October 10, 2019
The way these articles typically go: Innovation is accelerating at an unprecedented rate. Industries change overnight. Competitors come from anywhere. Surprise, surprise, they use new technologies to disrupt legacy players. Companies that aren’t disrupting themselves become dinosaurs. Cue sleek ad for company and roll credits.
The way this piece will go: Chemical and materials companies have three simple tasks that, if done well, can ensure great business results decades to come. They must launch novel products faster than competitors, have those products adopted rapidly in the market, and maintain customer loyalty to those products over time to offset the sunk cost of creating and servicing them. ¹
Sounds easy enough, right? If only it were as simple as the wave a magic wand...
Chemicals and materials industry leaders are facing a challenge unknown to previous generations (and no, it isn’t digitalization...well, not directly at least). So, if not digitalization, the de facto nightmare / panacea for the industry, what, then, could this issue be? Alien invasion? Return of the dinosaurs? While not quite as exhilarating as either of those options, the answer, while more boring, is potentially just as impactful: customer demand is shifting faster than ever before. In today’s always-on world, brands are one sensational YouTube ad served on their smartphones away from ditching your goods and moving to the competitor.
This ever-shifting landscape of consumer demand has serious, often irreversible impacts on the materials world. While the average consumer may not have the slightest clue about the impact their preference for an extra strong iPhone screen, electrically powered Tesla and mineral infused Smart Water have on the materials value chain, chemical and materials company executives lose sleep pondering ways to keep pace with - or dare I say OUTPACE! - these seismic shifts in buying preference.
A concrete example of a material science company that missed exactly this sort of generational shift not long ago is Kodak. They refused to pivot from film to digital. Despite having invented the world’s first digital camera, their success coupled with the growing capital burden of investing in digital caused them to miss the rising, all consumptive wave of the then nascent technology. ²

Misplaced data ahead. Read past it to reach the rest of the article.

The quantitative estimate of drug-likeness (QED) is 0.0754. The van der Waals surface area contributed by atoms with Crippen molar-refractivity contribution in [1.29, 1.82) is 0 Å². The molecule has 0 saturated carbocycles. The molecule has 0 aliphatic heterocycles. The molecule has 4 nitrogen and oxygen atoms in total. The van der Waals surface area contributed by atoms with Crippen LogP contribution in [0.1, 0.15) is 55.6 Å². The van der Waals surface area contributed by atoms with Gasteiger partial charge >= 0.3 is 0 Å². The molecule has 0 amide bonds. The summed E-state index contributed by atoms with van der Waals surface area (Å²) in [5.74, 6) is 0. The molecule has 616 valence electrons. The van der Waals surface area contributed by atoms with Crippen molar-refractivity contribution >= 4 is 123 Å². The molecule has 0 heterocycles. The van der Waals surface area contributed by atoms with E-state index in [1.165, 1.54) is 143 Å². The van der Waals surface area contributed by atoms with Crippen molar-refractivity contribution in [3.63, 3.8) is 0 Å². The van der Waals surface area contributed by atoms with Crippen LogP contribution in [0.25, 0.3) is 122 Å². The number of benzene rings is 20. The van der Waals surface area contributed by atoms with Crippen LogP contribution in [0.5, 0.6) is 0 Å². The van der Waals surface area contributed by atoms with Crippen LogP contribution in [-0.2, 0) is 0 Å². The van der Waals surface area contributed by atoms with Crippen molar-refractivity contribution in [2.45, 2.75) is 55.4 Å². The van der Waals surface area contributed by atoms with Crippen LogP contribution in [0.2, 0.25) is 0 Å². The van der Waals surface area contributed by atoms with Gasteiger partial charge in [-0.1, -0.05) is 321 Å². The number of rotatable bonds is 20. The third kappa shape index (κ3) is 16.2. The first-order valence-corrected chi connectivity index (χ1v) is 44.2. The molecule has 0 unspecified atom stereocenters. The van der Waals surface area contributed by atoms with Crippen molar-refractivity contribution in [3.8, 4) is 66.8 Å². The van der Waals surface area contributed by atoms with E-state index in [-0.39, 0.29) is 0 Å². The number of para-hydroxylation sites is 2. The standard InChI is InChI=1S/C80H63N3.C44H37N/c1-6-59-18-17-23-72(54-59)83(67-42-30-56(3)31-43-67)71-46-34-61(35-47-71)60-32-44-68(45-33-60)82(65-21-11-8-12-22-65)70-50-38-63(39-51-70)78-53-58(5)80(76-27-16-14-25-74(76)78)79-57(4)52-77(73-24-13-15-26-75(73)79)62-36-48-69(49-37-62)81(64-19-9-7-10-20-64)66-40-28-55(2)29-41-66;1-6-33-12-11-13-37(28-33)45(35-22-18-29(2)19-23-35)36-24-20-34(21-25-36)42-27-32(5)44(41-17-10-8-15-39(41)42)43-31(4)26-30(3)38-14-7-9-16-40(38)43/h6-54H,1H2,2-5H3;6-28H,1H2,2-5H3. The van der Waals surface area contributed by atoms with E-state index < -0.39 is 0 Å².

On the other hand, the story of Corning Gorilla Glass and Apple’s legendary partnership in creating consumer demand with the iPhone reminds us that the upsides to this innovation game are potentially astronomical. ³
A picture is worth a thousand words.
Based on the very simple illustration above - one that likely isn’t new to many of our readers, we see again the simple premise shared earlier: launch fast, accelerate adoption, and sustain success over time. The good news is that today there are tools available, from upfront innovation strategy to post-launch customer success, which enhance access to data, facilitate cross-departmental collaboration, and ensure visibility from innovation roadmapping and initial R&D to post-sales adoption monitoring and proactive product enhancement. With each of these elements being weighted and cared for appropriately, organizations are in a proactive place of strength (rather than a reactive place of weakness) to pull the appropriate levers of their innovation strategy, making it simultaneously more effective and more efficient.
A few of the key impact areas that can be addressed with better tools in the idea collection, product development and post-sales environments for chemical and materials companies: